Recently, a reader inquired as to how I format the source code samples on my blog.
After writing up the set of steps that I normally run through, I decided that I
should post them here so that 1) interested readers might benefit, and 2) I won't
forget my own process.
First of all, I should point out that there are several tools available to help
format source code for the web, and Brig Lamoreaux
has a good review of several
here. My personal tool of choice is
It does a great job of getting code out of Visual Studio with accurate syntax highlighting.
With a few tweaks to the HTML, it can produce exactly what I need.
Here is the exact process that I go through to create code samples that look
equally good on the web and in RSS feeds.
Step 1: Write Your Code
Some important tips:
- The code should be concise and well formatted. Most readers skim code, so
it should be clear enough to get the general idea from a brief overview.
- Make sure the code compiles! It can be quite embarrassing to be contacted
by a reader who, after copying and pasting the code, found that it didn't compile.
Step 2: Copy As HTML
Select the code sample in Visual Studio, and decrease the indent (Shift+Tab)
until the code is aligned at column 1. Next, select "Copy As HTML..." from the editor's
context menu. At this point, you'll be presented with the "Copy As HTML" dialog.
The first time that the dialog is displayed, some options need to be set. Fortunately,
the dialog remembers your settings so that you don't need to change them next time.
On the "General" tab, uncheck everything except for "Embed styles."
Next, switch to the "File Style" tab to add additional CSS styles to the <div>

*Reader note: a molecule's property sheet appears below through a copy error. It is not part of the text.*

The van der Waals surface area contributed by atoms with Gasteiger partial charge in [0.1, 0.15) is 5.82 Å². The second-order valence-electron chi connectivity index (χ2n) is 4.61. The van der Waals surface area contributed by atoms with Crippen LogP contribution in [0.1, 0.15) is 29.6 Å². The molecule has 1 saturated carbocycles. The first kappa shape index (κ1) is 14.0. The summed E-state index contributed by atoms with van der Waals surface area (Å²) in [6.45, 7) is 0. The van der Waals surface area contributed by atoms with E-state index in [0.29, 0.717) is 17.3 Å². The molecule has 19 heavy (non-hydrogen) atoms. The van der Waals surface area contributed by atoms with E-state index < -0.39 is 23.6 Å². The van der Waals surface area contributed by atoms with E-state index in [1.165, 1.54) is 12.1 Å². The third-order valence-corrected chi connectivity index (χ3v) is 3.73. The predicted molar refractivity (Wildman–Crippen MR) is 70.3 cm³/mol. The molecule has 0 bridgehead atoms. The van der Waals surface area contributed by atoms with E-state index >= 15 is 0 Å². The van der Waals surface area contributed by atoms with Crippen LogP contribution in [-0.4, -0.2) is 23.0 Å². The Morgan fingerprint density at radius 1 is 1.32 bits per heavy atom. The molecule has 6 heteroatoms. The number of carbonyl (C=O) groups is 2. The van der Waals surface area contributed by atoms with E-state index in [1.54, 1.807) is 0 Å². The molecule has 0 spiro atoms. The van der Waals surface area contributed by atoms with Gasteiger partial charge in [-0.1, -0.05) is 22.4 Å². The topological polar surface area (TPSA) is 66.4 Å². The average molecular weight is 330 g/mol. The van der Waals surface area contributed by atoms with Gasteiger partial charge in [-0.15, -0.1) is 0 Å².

tag that will surround the HTML-formatted code sample. Here are the styles that
I use for my blog:
border: 1px dotted rgb(221, 221, 221);
font-family: Consolas,'Courier New',Courier,monospace;
color: rgb(0, 0, 0);
background-color: rgb(255, 255, 255);
Finally, click the OK button to copy the code to the clipboard.
Step 3: Massage the HTML
Once pasted in the HTML source editor of your choice, the code sample will render
Dim publicationdate = Date.Today
Dim isbn = 42
Dim price = 0.99D
Dim firstName = "Dustin"
Dim lastName = "Campbell"
Dim book = <book publicationdate=<%= publicationdate %> ISBN=<%= isbn %>>
<title>F#: For The Excessively Nerdy</title>
<price><%= price %></price>
<first-name><%= firstName %></first-name>
<last-name><%= lastName %></last-name>
Unfortunately, CopySourceAsHtml wraps every line in the code sample with <pre
style="margin: 0px;"></pre> tags. These tags override some of the CSS styles that
we specified for the <div> tag. Thankfully, this is easily corrected with two replace
- Replace all instances of <pre margin="0px"> with blank text.
- Replace all instances of </pre> with <br /> to preserve the line breaks.
The syntax coloring is achieved by using <span> tags. Occasionally, a space will
appear between two uses of a <span> tag. For example, in the code sample above,
"End Sub" is actually represented like this:
blue;">End</span> <span style="color:
Some RSS readers make the mistake of removing the space in between these <span>
tags, causing the words to run together. To fix this potential problem, just replace
all instances of "</span> <span" with "</span> <span".
When finished, the code sample should render like this:
Dim publicationdate =
Dim isbn = 42
Dim price = 0.99D
Dim firstName =
Dim lastName =
Dim book =
publicationdate %> ISBN=<%=
For The Excessively Nerdy</title>
Really, it's not that much effort. Once the CopySourceAsHtml options are set
to your liking, it is a simple matter to copy, paste and make a few modifications
to get the desired result. Most of the work is in writing the code sample.